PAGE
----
Hungerfords committed to making Bent’s a busy place, tackling other projects in Medina

Photo by Ginny Kropf: Roger Hungerford stands by a display that describes the renovation of a barn on his property on Mountain Road in Middleport, which he turned into an elegant guest home. It was on display at his 50th class reunion at the old Medina High School, which he plans to convert into high-end loft apartments.

By Tom Rivers, Editor Posted 16 September 2022 at 10:18 pm

MEDINA – It has been little more than year since Roger and Heather Hungerford opened the doors on Bent’s Opera House, a historic restoration project more than three years in the making.

The building now boasts an upscale restaurant with a world-class chef on the first floor, themed and professionally designed hotel rooms on the second floor and the majestic opera house on the third floor.

The Hungerfords are focused now on promoting the opera house as an event/entertainment venue, hoping to encourage the community to think of the opera house when they are looking for a place for private parties or public events. They have just started having swing dance lessons and swing dancing there the third Thursday of each month.

File photo: Bent’s Opera House now houses Harvest Restaurant, themed hotel rooms and the restored opera house.

Heather said it is their goal to have two major events a month. People can register for swing dance lessons online or just show up at the door. The 45-minute lessons will start at 6:30 p.m., followed by open dancing at 7:15 p.m.

The most recent big event was an evening of music by the Easy Street Big Band on Sept. 9. Harvest also will be expanding its hours to include Sunday brunch and dinner. They are open Wednesday through Sunday. Lunch is served from 11 a.m. to 2 p.m. and dinner from 5 to 9 p.m. Wednesday through Saturday and from 4 to 8 p.m. Sunday.

The Hungerfords are also excited about a new dining experience in Harvest Restaurant. Wine Pairing Dinners have been extremely popular and feature a seven-course dinner, with each course paired with a wine chosen by that evening’s featured sommelier. The next dinner Sept. 25 will feature the head sommelier from Disney Cruise Lines. Reservations can be made by calling (585) 318-2110.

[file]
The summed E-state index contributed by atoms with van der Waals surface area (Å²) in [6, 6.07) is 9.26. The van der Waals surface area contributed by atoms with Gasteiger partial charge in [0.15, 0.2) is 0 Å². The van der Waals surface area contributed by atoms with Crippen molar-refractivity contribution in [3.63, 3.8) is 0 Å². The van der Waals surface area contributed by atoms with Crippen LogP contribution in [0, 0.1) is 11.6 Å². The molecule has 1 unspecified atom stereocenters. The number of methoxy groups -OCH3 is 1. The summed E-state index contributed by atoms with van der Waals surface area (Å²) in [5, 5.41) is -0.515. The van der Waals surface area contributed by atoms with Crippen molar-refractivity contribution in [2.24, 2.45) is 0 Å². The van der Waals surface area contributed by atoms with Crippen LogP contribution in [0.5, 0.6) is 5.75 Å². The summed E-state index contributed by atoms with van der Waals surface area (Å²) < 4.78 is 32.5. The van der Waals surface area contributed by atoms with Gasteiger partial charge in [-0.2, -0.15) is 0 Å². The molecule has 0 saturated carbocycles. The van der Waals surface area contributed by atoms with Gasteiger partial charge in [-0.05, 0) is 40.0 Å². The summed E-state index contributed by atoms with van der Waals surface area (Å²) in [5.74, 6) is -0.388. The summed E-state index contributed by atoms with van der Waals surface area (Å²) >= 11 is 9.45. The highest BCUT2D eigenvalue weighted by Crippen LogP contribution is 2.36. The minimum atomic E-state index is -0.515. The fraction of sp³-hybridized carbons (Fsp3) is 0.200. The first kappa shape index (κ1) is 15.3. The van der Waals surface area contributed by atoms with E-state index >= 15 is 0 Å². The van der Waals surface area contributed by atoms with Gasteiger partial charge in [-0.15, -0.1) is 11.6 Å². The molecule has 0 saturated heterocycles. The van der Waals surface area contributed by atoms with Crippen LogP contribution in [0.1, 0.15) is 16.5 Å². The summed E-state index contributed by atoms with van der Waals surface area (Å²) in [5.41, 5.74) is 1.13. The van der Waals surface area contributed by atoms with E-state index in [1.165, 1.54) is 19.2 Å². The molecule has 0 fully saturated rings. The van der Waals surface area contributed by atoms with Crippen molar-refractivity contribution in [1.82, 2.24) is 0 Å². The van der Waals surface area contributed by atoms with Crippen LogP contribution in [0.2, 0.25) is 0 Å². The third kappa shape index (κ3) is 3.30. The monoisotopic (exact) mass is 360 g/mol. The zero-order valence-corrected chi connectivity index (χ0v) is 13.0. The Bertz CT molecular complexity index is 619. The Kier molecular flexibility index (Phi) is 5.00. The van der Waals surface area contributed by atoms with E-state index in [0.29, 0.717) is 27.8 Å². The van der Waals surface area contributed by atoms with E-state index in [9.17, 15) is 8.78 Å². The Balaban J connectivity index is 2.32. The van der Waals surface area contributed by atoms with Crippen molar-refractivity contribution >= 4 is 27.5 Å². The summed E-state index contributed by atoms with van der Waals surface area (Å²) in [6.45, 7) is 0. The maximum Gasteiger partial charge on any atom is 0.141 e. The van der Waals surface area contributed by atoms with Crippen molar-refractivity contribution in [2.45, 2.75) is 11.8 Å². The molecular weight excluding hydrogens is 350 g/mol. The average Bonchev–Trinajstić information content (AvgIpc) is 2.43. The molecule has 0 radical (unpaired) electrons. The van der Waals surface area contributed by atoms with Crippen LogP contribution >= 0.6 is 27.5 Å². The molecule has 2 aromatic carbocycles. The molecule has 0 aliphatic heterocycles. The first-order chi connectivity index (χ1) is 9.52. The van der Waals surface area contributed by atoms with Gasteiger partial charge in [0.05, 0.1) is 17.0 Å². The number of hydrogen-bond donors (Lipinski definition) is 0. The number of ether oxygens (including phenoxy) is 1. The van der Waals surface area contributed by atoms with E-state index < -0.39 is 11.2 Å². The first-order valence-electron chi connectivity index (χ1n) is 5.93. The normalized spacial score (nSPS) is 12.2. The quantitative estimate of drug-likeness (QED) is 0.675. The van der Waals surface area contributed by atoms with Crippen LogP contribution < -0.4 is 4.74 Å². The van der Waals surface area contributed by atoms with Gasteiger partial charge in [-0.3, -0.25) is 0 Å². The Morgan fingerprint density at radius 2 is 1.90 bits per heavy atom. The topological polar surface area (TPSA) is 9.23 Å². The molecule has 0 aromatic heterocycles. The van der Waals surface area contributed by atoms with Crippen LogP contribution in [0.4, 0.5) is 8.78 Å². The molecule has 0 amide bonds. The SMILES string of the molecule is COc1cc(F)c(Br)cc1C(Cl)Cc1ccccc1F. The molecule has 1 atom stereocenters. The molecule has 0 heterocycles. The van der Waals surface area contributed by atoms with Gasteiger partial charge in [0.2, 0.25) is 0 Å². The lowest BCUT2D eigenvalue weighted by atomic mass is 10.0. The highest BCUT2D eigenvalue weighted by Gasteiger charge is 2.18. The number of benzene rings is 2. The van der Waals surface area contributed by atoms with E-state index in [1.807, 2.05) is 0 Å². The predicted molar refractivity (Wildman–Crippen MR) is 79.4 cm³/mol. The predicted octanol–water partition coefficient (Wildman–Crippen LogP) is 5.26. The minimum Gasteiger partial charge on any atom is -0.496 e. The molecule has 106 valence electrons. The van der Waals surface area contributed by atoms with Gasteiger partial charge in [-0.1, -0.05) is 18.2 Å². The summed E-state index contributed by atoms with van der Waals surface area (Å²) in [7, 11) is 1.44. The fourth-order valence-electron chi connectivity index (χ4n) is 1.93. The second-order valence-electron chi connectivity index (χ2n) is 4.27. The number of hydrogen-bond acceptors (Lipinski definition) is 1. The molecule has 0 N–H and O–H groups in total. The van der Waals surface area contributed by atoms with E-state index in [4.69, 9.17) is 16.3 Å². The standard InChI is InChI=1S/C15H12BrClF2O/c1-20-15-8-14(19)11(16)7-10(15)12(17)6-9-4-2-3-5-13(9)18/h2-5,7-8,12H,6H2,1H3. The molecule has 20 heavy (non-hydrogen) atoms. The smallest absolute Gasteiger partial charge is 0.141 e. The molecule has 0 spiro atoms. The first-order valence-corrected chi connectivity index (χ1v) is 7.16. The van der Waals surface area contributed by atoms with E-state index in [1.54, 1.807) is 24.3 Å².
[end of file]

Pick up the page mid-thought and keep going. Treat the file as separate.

Plans are already in the works for a New Year’s Eve Ball at Bent’s Opera House and information on making a reservation will be available soon. It will be a Great Gatsby theme and attendees are encouraged to dress in that time period. Three levels of tickets will be available – gold which includes a night in the hotel and dinner; silver, which is dinner and the dance; and black for those who just want to attend the dance.

Roger purchased the historic Bent’s building from the Orleans Renaissance Group, which had been given the building when Bank of America moved out of town. The design phase began back in 2016. Shortly after purchasing it, an architect’s inspection discovered the building was in danger of collapsing due to deterioration of a main beam holding it up. Roger said in a previous interview he might have thought twice if had realized what he was getting into, but how could he let a historic building in the center of his home town fall to ruin. The restoration would cost millions and take three and one-half years, counting shut-downs during Covid.